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  • Hamish Hart

Beef (Season 1) Review

RATING: 8/10

THE mainstream success of film production company, A24, has been a joy to watch in recent years. Despite their movies and shows being critically-acclaimed, viewership on both fronts has been underwhelming, but the recent successes of Euphoria and the historic Best Picture win for 2019's Parasite has opened people's eyes to the quality of product A24 produces. Netflix is the latest to ride the success train with Beef, an in-depth analysis of rage that's handled in a convoluted yet satisfying manner.

After two strangers -- struggling repairman Danny (Steven Yeun) and successful entrepreneur Amy (Ali Wong) -- get into a road rage incident, the two's lives become intertwined as they let their emotions get the better of them, soon spiralling into an unforeseen butterfly effect that begins to effect their friends and families.


The concept of anger management turning into something much more is nothing new, but the manner in which Beef handles its story is wonderfully relatable - almost to the point where it becomes less comedic and more scary. Danny and Ami's lives represent two sides of the same coin; Danny is the down-on-his-luck everyman while Ami is the prospering business owner creates a clear contrast right off the bat. But the further the story progresses, you begin to learn how parallel their lives are behind closed doors, with the opening road rage scene being the catalyst for their emerging similarities.


There is no denying that Amy and Danny are terrible people, but that's one of the great things about this show: it doesn't portray them as being nice. The premiere episode cuts back and forth between the two, showcasing the downward trajectory their emotional states are taking, all leading to the big blow-up in the form of a simple carpark misunderstanding. Each person is in the wrong for the way they treat the situation, yet in their respective minds, they are the hero. The timeless quote of "every villain is the hero of their own story" has never been more true than in Beef, especially when Danny decides to douse fuel on an already burning incident. The series does unfortunately suffer from over-exposure in the first two episodes, showing off its most captivating scenes so audiences don't become bored straight away, leading to poor pacing during the middle portion of the series. This minor problem is solved by the time episode 7 rolls around, but it's a long road to get there which thankfully feels shorter due to the terrific performances by our incensed leads.


Comedian Ali Wong and Best Actor nominee Steven Yuen combine their well-established talents to create a unique dynamic that doesn't feel forced or unrealistic. The subtle expressions from each lead brings weight to the ceaseless drama they are suffering from, never failing to make you feel sympathy for their situation despite the unquestionable malevolence that exudes from their, ultimately, petty personalities. Yuen has proven his talent time and time again, but the actor delivers, arguably, his best performance in Beef. His dishevelled appearance throughout the series never feels out of place and suits every scene - even those where he's supposed to be hitting a high point in his life. Towards the end of the season, there is a scene he shares with Wong which hits a bit too hard for comfort, but just enough to where it does a complete one-eighty and turns into beauty rather than disgust. Very few shows have been able to replicate this feeling of anxiety and sadness despite their best attempts, but Beef knocks it out of the park with superb direction and writing courtesy of show creator Lee Sung Jin.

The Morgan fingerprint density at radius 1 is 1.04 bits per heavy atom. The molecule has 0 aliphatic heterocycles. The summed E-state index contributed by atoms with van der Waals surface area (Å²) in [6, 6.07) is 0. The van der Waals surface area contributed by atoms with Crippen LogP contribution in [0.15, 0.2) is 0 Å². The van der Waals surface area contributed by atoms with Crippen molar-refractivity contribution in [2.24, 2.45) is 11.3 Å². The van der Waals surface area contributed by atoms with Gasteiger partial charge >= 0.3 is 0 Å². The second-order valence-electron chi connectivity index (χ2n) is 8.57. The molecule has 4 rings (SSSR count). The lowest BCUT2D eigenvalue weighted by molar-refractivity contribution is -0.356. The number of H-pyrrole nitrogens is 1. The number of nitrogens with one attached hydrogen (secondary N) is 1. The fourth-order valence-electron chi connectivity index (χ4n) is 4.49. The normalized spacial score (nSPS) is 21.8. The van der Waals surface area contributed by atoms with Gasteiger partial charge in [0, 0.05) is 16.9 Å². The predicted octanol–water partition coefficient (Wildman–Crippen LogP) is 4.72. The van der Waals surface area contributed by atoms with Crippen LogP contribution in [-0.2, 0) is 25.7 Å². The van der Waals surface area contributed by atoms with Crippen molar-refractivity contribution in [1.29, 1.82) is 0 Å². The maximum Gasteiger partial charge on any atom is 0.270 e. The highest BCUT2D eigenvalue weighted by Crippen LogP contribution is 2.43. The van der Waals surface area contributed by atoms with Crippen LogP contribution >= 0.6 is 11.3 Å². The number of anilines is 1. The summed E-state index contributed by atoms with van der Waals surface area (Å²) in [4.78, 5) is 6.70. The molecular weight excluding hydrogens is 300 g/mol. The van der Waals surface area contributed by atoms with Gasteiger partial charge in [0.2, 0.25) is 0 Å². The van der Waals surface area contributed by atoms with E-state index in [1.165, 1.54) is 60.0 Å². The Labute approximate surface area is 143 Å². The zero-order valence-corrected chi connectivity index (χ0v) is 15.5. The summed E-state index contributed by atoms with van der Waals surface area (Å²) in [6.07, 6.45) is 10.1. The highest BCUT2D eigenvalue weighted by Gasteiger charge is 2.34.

Beef felt like a fever dream during most episodes, rarely stepping off the gas to jump from scene to scene in order to cram as much drama as you can into a 30-minute episode. There are times where the short length of each episode hurts its quality, but by the end of the series it becomes evident why the episodes were so short when compared to similar dramedies: pacing. And while some episodes struggle to remain engaging due to this pacing problem, Beef still manages to stand on its on two feet as being light years ahead of recent Netflix shows and movies in terms of sheer quality. The performances carry the first episode, but by the time you're watching the season finale, you'll begin to appreciate the show thanks to its simple yet sophisticated story of how one argument and change your entire life and being.

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About Me

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Born in Longreach in Central West Queensland, I have undertaken a number of prominent roles across the region such as Journalist and Digital Media for The Longreach Leader, as well as appearing on critically-acclaimed radio stations ABC Western Queensland and 4LG and West FM to discuss all things film.

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